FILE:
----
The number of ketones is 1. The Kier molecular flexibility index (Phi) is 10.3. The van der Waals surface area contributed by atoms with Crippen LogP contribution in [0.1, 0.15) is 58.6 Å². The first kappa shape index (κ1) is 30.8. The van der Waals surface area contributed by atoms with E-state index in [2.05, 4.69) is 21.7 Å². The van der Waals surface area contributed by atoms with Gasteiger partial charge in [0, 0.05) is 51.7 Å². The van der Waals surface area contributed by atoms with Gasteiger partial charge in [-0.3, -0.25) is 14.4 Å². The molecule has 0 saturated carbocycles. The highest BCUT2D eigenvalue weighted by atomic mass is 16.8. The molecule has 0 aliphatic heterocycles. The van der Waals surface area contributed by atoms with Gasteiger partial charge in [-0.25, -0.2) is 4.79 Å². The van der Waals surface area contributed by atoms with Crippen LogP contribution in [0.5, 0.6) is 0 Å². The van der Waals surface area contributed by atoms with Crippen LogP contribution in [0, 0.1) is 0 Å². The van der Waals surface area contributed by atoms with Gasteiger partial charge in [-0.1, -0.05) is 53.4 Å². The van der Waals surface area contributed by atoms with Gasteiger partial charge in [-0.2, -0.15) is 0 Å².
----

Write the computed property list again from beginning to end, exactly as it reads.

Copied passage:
The number of ketones is 1. The Kier molecular flexibility index (Phi) is 10.3. The van der Waals surface area contributed by atoms with Crippen LogP contribution in [0.1, 0.15) is 58.6 Å². The first kappa shape index (κ1) is 30.8. The van der Waals surface area contributed by atoms with E-state index in [2.05, 4.69) is 21.7 Å². The van der Waals surface area contributed by atoms with Gasteiger partial charge in [0, 0.05) is 51.7 Å². The van der Waals surface area contributed by atoms with Gasteiger partial charge in [-0.3, -0.25) is 14.4 Å². The molecule has 0 saturated carbocycles. The highest BCUT2D eigenvalue weighted by atomic mass is 16.8. The molecule has 0 aliphatic heterocycles. The van der Waals surface area contributed by atoms with Gasteiger partial charge in [-0.25, -0.2) is 4.79 Å². The van der Waals surface area contributed by atoms with Crippen LogP contribution in [0.5, 0.6) is 0 Å². The van der Waals surface area contributed by atoms with Crippen LogP contribution in [0, 0.1) is 0 Å². The van der Waals surface area contributed by atoms with Gasteiger partial charge in [-0.1, -0.05) is 53.4 Å². The van der Waals surface area contributed by atoms with Gasteiger partial charge in [-0.2, -0.15) is 0 Å².